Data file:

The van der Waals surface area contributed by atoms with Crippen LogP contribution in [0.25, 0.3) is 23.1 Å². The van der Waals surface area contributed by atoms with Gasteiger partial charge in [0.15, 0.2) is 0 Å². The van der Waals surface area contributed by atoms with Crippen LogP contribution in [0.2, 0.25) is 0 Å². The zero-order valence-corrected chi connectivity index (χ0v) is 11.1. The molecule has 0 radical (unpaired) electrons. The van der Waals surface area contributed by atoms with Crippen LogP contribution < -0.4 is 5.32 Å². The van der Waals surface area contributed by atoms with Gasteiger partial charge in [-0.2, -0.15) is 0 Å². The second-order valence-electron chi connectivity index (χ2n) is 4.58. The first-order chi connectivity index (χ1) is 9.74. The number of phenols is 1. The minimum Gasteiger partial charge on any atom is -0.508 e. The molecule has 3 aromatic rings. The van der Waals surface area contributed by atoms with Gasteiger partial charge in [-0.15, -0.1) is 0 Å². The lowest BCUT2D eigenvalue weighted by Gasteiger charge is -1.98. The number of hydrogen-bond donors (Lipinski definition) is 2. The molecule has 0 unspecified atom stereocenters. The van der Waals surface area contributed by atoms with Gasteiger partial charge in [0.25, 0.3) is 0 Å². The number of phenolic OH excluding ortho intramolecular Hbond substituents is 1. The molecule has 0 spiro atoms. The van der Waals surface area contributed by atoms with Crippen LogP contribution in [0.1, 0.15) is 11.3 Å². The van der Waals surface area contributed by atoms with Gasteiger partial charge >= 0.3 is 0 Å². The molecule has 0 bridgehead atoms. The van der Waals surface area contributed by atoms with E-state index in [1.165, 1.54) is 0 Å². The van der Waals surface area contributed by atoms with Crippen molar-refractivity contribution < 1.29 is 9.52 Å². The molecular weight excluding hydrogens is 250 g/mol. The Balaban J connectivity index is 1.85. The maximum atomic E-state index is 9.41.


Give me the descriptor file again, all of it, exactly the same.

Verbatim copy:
The van der Waals surface area contributed by atoms with Crippen LogP contribution in [0.25, 0.3) is 23.1 Å². The van der Waals surface area contributed by atoms with Gasteiger partial charge in [0.15, 0.2) is 0 Å². The van der Waals surface area contributed by atoms with Crippen LogP contribution in [0.2, 0.25) is 0 Å². The zero-order valence-corrected chi connectivity index (χ0v) is 11.1. The molecule has 0 radical (unpaired) electrons. The van der Waals surface area contributed by atoms with Crippen LogP contribution < -0.4 is 5.32 Å². The van der Waals surface area contributed by atoms with Gasteiger partial charge in [-0.2, -0.15) is 0 Å². The second-order valence-electron chi connectivity index (χ2n) is 4.58. The first-order chi connectivity index (χ1) is 9.74. The number of phenols is 1. The minimum Gasteiger partial charge on any atom is -0.508 e. The molecule has 3 aromatic rings. The van der Waals surface area contributed by atoms with Gasteiger partial charge in [-0.15, -0.1) is 0 Å². The lowest BCUT2D eigenvalue weighted by Gasteiger charge is -1.98. The number of hydrogen-bond donors (Lipinski definition) is 2. The molecule has 0 unspecified atom stereocenters. The van der Waals surface area contributed by atoms with Gasteiger partial charge in [0.25, 0.3) is 0 Å². The number of phenolic OH excluding ortho intramolecular Hbond substituents is 1. The molecule has 0 spiro atoms. The van der Waals surface area contributed by atoms with Crippen LogP contribution in [0.1, 0.15) is 11.3 Å². The van der Waals surface area contributed by atoms with Gasteiger partial charge >= 0.3 is 0 Å². The molecule has 0 bridgehead atoms. The van der Waals surface area contributed by atoms with E-state index in [1.165, 1.54) is 0 Å². The van der Waals surface area contributed by atoms with Crippen molar-refractivity contribution < 1.29 is 9.52 Å². The molecular weight excluding hydrogens is 250 g/mol. The Balaban J connectivity index is 1.85. The maximum atomic E-state index is 9.41.